It is great to have some plans for your online video call, but also consider for example simply leaving the connection open at the breakfast table. Depending on the time difference your kids will be able to share their morning meal with their distant family (or lunch, dinner, evening meal … depending on the time difference).
If your child is big enough to have the patience to sit still, allow him or her to do at least part of the calls alone. As adults we too often steer the conversation and the children may not be able to express themselves freely.
Live calls are fantastic, but the advantage of recordings is that family members can watch and listen again and again, independent of time zones. Video clips, voice messages, emails and texts are also important.
Care packages, letters, cards
Whatever current technology can offer, I doubt it can ever replace the thrill of receiving a real postcard or letter, not to mention a parcel a.k.a. care package.
Ebi describes how she savours “everything- from the stamps to the handwriting to the crumpled newspaper packaging”, and Frances appreciates all the materials she has received to help her children with their Spanish. Annabelle and Diana have some great suggestions on what to include in the care packages.
Photographs are an excellent way of remembering the extended family. Keep pictures of the extended family around your home, print those pictures (!) and put them in albums which you can enjoy with your kid.
Technology helps us share pictures of precious moments with the help of for example Facebook, Dropbox, Line or Snapfish.
Olga from Milk, crafts, and honesty shows you how to make a gorgeous family album which will keep your kiddos captivated for hours on end. Esther has some beautiful ideas for photo-boards and lookbooks to showcase your loved ones in an interesting way.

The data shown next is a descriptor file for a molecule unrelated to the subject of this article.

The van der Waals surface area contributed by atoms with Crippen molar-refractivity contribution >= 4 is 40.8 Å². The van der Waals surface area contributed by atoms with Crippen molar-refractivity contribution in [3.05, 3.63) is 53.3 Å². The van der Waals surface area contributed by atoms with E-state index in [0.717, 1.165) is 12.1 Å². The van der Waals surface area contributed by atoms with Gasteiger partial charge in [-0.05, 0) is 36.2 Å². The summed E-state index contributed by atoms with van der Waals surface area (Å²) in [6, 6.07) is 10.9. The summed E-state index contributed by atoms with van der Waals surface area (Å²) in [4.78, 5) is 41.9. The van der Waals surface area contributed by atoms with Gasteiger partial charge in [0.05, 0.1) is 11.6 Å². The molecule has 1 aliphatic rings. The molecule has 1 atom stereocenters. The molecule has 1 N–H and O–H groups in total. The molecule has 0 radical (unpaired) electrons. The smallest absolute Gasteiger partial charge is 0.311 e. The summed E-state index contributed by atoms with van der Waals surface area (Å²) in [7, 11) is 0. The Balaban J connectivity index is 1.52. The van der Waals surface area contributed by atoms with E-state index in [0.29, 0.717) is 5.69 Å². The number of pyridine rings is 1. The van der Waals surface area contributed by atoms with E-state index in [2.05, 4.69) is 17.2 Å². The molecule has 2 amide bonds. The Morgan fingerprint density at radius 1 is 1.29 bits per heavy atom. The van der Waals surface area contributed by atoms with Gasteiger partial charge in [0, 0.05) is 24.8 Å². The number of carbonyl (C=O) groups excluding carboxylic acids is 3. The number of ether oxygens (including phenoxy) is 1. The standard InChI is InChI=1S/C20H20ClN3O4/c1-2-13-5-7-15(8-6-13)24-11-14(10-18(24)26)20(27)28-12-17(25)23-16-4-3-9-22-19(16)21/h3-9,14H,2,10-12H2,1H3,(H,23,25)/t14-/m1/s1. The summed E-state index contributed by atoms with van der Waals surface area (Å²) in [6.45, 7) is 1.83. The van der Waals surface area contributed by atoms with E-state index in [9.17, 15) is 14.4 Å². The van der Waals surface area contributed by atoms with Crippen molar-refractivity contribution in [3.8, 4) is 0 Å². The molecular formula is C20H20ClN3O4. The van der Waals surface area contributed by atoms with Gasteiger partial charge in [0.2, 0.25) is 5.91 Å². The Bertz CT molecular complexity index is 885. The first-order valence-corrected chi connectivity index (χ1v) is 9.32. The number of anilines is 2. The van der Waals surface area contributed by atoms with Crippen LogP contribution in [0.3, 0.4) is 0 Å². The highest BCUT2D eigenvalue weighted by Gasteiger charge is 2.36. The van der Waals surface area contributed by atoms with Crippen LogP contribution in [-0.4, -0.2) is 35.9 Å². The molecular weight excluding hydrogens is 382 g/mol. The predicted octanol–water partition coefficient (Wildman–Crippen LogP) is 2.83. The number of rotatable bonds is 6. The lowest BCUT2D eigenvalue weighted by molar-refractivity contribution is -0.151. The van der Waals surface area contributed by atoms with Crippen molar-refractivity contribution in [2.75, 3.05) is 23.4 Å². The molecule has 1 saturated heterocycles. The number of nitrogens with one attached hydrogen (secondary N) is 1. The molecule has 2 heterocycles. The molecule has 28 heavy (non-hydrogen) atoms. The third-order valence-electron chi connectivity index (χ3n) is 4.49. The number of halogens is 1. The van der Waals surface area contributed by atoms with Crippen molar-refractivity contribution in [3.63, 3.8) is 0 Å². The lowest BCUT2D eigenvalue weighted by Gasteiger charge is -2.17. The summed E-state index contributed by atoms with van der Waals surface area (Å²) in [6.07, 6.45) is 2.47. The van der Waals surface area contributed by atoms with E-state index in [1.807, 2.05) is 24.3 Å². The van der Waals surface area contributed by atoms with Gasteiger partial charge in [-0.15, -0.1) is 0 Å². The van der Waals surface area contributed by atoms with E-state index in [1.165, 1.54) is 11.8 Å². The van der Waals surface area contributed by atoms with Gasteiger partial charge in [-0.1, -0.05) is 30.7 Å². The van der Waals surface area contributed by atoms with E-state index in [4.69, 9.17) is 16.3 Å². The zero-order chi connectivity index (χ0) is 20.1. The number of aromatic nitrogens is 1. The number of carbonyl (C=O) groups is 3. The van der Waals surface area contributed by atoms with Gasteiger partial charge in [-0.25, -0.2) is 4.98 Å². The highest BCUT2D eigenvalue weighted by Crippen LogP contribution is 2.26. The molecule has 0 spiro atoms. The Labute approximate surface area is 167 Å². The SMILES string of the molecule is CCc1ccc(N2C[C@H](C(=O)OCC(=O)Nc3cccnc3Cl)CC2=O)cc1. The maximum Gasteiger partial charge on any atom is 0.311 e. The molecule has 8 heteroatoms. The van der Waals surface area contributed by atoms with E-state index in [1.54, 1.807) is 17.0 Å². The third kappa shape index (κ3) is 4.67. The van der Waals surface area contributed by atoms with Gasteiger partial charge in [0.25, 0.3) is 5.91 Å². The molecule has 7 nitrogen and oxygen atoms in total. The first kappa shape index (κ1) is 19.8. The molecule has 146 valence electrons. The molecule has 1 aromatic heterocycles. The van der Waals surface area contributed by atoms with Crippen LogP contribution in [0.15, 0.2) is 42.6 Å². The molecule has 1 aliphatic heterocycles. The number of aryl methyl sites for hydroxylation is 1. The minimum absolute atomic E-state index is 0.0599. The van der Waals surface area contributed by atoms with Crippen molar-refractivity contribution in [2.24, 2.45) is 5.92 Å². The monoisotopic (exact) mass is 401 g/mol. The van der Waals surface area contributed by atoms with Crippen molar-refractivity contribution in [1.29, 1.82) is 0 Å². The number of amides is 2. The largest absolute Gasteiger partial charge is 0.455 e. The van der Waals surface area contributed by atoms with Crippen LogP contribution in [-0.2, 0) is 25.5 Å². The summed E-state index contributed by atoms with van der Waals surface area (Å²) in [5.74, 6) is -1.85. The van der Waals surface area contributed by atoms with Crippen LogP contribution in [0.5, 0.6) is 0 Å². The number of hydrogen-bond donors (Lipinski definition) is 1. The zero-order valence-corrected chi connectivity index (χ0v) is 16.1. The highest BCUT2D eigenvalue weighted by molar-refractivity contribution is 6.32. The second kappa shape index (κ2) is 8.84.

We should not forget a very important part of nourishing and cherishing those all-important relationships – the common language!
Having a common language with your grandparents makes the bond so much deeper and easier to maintain when your child grows up. Small children usually have no problem communicating even without a common language, but as kids get older, this is no longer a given.
Olga from European Mama writes how having a common “secret language” is a great way to affirm family ties – sharing your native language and culture with your children also teaches them to feel proud about their heritage.
Having grandparents and other relatives support when raising children to speak a minority language is vital and Annabelle has some useful tips to keep in mind: Repeat, Connect, Ask and Show support.
Adam describes his family’s efforts to nurture the minority language and ensure that his children can communicate with their grandparents in English. He also makes a very important point that we should all remember “our time for building bonds and memories with grandparents is limited” – the time for it is now!.
As Audrey so beautifully puts it: “Language is love” and when we pass on the family languages to our children they will “have the words to reciprocate that love.”
Dear reader, I hope you have enjoyed our stories and tips – let’s keep in touch!
A big thank you to all my blogger colleagues for your contributions – as always, you deliver!
Have you got a blog? Would you like to take part in the Raising Multilingual Children blogging carnival? If yes, please do visit The Piri-Piri Lexicon website for further information and instructions on how to sign up.
May the peace and power be with you. Yours, Rita © Rita Rosenback 2019